A number of houses were flattened by the storms
Federal authorities in the US are sending aid to the three south-central states hit by last weekend's tornadoes which killed at least 22 people.
At least 15 people died in Missouri, six in Oklahoma and one in Georgia. A number of people were also injured.
Officials warn the death toll could rise as rescuers are sifting through the rubble looking for survivors.
President George W Bush called it a "sad day", saying Washington "will be moving hard to help".
The American Red Cross has now opened shelters for those affected by the tornadoes.
'One right after another'
A tornado severely damaged the north-eastern Oklahoma town of Picher late on Saturday, killing at least six people and injuring some 150 people.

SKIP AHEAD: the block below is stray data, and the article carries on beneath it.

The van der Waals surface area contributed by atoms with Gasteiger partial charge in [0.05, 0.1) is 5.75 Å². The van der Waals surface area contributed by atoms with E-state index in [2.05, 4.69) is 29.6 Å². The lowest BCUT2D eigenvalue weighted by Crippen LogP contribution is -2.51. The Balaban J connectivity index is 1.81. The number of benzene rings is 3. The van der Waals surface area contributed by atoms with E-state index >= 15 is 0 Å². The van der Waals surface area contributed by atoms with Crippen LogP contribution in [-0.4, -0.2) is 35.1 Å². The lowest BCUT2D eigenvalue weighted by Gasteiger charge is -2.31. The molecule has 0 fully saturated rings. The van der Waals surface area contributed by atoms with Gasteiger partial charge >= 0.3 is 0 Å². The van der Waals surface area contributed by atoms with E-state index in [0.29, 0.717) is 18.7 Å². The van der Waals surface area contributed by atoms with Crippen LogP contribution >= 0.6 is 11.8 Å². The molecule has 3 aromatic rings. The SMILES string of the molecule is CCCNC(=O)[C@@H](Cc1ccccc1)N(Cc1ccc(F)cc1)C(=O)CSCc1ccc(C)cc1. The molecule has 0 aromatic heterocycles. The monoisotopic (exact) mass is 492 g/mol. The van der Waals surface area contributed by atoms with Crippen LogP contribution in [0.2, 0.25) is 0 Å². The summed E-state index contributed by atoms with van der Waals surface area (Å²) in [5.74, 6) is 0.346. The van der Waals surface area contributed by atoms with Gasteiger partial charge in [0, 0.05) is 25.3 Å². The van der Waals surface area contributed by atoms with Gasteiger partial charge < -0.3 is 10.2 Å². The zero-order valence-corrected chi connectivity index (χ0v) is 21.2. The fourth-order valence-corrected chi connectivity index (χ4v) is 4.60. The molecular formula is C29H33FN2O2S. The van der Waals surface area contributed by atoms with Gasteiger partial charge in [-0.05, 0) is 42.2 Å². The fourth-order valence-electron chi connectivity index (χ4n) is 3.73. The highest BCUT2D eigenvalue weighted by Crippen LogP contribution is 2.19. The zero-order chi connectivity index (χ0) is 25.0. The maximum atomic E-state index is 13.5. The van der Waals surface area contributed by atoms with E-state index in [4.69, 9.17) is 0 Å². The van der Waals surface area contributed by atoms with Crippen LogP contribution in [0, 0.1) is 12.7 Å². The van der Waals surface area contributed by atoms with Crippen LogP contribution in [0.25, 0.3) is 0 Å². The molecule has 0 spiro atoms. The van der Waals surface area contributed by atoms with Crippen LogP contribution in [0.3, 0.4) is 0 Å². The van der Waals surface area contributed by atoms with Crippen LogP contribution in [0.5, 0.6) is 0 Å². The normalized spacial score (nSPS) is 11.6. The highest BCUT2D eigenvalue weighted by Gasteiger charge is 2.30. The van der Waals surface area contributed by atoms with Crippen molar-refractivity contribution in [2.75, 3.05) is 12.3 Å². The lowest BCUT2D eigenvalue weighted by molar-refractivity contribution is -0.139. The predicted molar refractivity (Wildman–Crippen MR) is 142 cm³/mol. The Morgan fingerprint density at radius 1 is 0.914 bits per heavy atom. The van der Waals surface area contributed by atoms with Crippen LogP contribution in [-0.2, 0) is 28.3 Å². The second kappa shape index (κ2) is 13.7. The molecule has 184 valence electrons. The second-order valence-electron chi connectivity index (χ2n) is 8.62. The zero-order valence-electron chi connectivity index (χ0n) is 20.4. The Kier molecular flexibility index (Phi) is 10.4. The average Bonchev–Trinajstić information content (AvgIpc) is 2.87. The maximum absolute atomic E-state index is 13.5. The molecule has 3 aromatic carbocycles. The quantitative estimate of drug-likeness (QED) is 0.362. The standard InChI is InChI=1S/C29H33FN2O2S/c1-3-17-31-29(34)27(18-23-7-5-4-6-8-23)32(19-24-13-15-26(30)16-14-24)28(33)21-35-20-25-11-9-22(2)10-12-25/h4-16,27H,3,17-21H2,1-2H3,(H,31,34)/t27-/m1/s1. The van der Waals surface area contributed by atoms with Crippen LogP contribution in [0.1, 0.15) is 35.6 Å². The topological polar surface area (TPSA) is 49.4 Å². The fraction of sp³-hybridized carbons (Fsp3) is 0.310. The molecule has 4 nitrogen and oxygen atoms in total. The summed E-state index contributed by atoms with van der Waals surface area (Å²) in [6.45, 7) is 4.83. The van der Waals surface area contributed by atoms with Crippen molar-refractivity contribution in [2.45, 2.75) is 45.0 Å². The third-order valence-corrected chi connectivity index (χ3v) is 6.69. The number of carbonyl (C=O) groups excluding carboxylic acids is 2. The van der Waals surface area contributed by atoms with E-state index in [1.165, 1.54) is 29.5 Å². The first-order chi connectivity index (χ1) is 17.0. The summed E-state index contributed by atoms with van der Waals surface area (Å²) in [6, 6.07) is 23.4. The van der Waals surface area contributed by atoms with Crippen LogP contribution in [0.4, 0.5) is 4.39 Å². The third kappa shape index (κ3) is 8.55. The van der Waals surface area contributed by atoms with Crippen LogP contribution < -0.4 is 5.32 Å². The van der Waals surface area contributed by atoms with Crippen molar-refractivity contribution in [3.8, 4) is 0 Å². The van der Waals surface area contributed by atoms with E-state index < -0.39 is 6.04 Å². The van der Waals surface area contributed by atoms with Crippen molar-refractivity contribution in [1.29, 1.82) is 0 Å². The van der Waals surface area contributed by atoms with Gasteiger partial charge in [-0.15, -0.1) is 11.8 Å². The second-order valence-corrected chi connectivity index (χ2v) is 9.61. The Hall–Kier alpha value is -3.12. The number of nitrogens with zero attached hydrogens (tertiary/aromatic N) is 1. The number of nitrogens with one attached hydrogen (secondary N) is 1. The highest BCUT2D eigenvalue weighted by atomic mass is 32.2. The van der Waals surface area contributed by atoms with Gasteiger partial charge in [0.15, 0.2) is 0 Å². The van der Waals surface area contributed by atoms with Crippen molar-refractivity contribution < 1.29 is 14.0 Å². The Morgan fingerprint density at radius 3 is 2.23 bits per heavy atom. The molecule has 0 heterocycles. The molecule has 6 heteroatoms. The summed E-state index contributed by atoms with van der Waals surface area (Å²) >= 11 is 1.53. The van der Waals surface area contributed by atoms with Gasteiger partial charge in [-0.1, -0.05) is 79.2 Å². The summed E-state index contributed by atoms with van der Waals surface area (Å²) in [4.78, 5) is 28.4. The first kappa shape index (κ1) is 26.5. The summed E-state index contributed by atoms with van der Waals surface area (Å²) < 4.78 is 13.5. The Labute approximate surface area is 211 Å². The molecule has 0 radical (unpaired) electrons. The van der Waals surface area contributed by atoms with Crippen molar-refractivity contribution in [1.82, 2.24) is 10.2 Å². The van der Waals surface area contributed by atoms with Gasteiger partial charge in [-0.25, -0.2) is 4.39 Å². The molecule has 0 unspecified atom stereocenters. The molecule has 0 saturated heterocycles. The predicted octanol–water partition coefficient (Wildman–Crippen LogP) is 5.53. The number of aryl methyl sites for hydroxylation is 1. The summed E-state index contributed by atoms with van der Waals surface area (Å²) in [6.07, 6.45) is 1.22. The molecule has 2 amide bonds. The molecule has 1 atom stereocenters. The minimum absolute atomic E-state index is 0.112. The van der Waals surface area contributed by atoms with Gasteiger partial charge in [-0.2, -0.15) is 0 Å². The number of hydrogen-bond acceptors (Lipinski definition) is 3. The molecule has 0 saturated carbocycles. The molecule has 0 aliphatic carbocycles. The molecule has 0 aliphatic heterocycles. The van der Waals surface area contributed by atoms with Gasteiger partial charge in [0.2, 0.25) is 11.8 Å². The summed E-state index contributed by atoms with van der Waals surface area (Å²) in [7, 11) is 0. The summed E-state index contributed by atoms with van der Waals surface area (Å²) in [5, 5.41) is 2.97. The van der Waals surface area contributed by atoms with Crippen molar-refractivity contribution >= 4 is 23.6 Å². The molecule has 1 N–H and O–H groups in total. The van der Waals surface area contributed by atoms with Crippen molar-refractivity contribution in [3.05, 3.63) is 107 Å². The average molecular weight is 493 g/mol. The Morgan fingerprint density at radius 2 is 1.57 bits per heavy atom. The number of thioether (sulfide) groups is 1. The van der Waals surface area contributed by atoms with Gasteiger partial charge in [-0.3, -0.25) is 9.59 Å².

Amateur footage of tornado in McAlester, Oklahoma
An emergencies official in Picher said a 24-street area of the town had been "virtually destroyed".
Television images showed overturned cars, homes ripped from their foundations and trees stripped of their leaves.
The storm then hit a rural area near the south-western Missouri town of Seneca and continued east.
At least 15 people died and scores more were injured across the state.
"The last two years we've had floods and tornadoes - it's just one right after another," said Susie Stonner of the State Emergency Management Agency.
In Georgia, one of at least six tornadoes killed a person in Dublin, about 120 miles (193km), south-west of Atlanta.
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